He says consumerisation of IT, led by Apple's cutting edge products, have changed IT culture so that users rather than companies are the ones buying the latest technology, and increasingly they want to use these devices for their work.
"If you look at the younger generation who've been brought up using these gadgets, they don't expect no for an answer (when they seek to use their own devices for work). Some of them will even take it to an extreme and say that they'll leave the company if they're not able to use their own tablet or iPhone for their business communication," he noted.
Small businesses that adopt BYOD policies can benefit in several ways. Firstly, the cost of buying the devices gets shifted to the employees, enabling cash-strapped SMEs to save money on high-priced devices that they would normally be required to purchase for their employees.
Also, employees are typically given greater responsibility for maintaining the devices, further reducing the company's IT budget. "Because it is the user's own device, if something goes wrong, they are responsible. So they have to make sure they manage it," Ezzat said.
Giving employees the ability to decide on the technology they want to use for work rather than assigning them a company device can also boost morale and productivity. "Employees will feel more at ease using the devices and will be more likely to use them beyond the normal 9-5," says Eszzat.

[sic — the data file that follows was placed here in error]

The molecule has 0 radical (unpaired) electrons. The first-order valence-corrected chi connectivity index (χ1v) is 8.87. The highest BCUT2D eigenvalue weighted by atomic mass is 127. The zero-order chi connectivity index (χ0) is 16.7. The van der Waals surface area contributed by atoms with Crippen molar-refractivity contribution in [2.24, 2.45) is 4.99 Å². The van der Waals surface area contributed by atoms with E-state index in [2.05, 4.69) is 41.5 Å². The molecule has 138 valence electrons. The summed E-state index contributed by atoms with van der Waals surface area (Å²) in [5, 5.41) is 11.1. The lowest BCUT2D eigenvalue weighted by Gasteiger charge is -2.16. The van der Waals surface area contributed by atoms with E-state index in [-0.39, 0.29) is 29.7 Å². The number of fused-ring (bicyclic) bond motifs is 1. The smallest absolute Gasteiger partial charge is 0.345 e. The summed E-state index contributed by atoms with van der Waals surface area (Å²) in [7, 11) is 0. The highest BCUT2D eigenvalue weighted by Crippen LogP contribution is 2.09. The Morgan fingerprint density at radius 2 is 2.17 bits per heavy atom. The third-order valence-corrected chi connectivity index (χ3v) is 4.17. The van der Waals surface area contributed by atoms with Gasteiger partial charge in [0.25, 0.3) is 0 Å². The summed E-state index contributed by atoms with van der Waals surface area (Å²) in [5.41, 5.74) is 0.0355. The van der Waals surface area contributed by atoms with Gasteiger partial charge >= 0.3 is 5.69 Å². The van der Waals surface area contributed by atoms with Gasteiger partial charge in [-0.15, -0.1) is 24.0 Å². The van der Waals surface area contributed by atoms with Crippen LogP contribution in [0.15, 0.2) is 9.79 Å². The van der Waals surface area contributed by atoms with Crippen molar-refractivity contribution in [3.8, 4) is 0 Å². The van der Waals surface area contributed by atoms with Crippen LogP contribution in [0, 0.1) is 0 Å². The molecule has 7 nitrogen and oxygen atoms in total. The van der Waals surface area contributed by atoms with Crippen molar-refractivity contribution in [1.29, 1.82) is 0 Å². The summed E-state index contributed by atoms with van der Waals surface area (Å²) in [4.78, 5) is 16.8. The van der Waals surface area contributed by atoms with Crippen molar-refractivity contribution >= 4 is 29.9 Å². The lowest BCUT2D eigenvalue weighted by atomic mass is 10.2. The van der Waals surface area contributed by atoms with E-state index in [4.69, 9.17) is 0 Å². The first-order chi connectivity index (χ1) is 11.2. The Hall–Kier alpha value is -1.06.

While BYOD can provide a number of advantages, it also raises some potential security issues. Yannick Kunegel, Regional Manager, Systems Engineering for Citrix MEA, says any risk assessment begins with looking at how people will be able to access company data on their personal devices. "Simply installing apps and storing data directly on the device raises serious security, privacy and compliance risks, license management issues and support complications," he told AMEInfo.com.
Companies also express concern that they do not have the necessary skills to address problems with employees' personal devices and worry about the loss of productivity that might arise if these devices break down. For this reason, many firms spell out the type of incidents that they will support and the extent of the support they will offer, he noted.
To help minimise security risks, Kunegel says the best approach is to enable completely device-independent computing through desktop virtualization to protect the company's network, supplemented by a secure ﬁle sync and sharing service. "With this approach, the company can provide optimal freedom for people while maintaining security and control. People can access all of their apps on any device, over any network, with single sign-on and seamless session roaming across networks and devices," he explained.
Kunegel also recommends that confidential company information should reside on employees' own devices only in isolated, encrypted form, and only when absolutely necessary. "Multi-layered security should include granular policy-based user authentication with tracking and monitoring for compliance; control over print capabilities and client-side storage; and mandated antivirus/anti-malware software. The company should also consider remote wipe mechanisms if business information is allowed on the device," he added.